On Thursday, U.S. Immigration and Customs Enforcement (ICE) agents arrested a man accused of torturing individuals in the Republic of The Gambia, a small country in West Africa.
Michael Sang Correa, a 41-year-old Gambian national, faces one count of conspiracy to commit torture and six counts of inflicting torture upon specific individuals in The Gambia. Prosecutors allege Correa, a former member of a Gambian armed military unit called the Junglers, conspired with other individuals in 2006 to commit torture against suspected participants of a failed coup attempt against then-President Yahya Jammeh.
Correa and other members of the Junglers allegedly tortured six individuals in the following ways (via ICE):
The indictment alleges that during this time frame, in March and April 2006, the defendant and his co-conspirators severely and repeatedly beat their victims with their fists, feet, boots, and objects including plastic pipes, wires, and branches. The co-conspirators sometimes covered the victims' heads with plastic bags, restricting their ability to breathe, and subjected some victims to electrocution on various parts of their bodies. The indictment further alleges that one victim was suspended over the ground in a rice bag and beaten severely by the co-conspirators. Others had molten plastic or acid dripped on their bodies.
The multiagency investigation against Correa was led by ICE's Homeland Security Investigations with support from personnel at the U.S. Embassy in Banjul and the FBI Legal Attaché in Dakar. The case also received support from The Human Rights Violators and War Crimes Center, which was established in 2009 to help identify, locate, and prosecute human rights violators within the U.S.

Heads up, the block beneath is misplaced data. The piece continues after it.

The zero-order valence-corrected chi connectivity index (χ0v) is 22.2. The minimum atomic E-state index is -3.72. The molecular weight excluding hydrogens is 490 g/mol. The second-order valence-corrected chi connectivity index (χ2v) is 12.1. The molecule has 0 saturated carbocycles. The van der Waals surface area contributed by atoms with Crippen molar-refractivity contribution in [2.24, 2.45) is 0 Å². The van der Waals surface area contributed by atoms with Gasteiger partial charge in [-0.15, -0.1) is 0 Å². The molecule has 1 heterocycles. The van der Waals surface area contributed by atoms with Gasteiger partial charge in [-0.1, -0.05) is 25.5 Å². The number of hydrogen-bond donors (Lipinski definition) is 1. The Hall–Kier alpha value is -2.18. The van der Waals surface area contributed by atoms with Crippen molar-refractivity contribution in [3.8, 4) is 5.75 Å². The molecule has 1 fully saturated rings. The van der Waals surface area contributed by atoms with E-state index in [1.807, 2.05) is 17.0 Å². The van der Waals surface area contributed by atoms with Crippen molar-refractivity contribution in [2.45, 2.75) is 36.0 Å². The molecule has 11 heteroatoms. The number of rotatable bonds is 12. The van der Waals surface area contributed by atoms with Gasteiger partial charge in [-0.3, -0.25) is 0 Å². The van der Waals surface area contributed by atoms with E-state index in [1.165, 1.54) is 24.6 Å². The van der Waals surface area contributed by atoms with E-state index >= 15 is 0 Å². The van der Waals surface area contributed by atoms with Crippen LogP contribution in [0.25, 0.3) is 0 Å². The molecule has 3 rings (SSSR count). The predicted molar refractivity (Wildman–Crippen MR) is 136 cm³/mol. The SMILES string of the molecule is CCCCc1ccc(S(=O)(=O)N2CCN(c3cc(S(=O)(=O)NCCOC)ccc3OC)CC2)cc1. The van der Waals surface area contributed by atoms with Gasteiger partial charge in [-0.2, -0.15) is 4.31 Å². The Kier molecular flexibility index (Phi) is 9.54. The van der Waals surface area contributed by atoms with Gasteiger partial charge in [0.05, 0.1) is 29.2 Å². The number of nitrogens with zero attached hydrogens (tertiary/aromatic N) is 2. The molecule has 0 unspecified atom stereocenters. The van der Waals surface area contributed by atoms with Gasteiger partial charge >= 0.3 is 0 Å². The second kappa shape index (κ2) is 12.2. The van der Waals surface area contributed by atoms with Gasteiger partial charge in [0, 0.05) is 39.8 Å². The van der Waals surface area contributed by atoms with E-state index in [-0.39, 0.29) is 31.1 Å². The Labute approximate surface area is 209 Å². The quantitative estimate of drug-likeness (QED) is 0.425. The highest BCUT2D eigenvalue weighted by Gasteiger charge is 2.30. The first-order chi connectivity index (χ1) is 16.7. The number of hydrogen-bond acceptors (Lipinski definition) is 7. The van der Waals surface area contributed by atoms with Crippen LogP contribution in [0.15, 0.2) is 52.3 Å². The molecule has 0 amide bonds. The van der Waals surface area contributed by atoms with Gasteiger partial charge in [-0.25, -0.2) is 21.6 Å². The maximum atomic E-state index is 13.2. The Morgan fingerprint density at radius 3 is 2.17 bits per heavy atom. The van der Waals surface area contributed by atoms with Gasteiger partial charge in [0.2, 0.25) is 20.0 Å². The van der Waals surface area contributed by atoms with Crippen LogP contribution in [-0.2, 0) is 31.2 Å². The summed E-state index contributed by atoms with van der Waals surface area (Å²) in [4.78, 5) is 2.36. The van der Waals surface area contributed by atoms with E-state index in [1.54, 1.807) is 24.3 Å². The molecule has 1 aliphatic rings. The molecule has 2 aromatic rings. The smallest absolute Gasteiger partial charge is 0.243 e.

Correa appeared before U.S. Magistrate Judge N. Reid Neurieter in the District Court of Colorado for the first time on Thursday
"Michael Correa allegedly committed heinous acts of violence against victim after victim in a brutal effort to coerce confessions from suspected coup plotters in The Gambia," said Assistant Attorney General of the Justice Department's Criminal Division Brian A. Benczkowski. "These charges underscore that the United States will not be a safe haven for perpetrators of torture and that human rights violators will be held accountable and brought to justice."
According to ICE, the agency has arrested more than 460 individuals for various human rights violations under criminal and/or immigration statutes since 2003. During the same period, the agency also removed 1,057 known or suspected human rights violators and facilitated the departure of an additional 167 such individuals from the United States.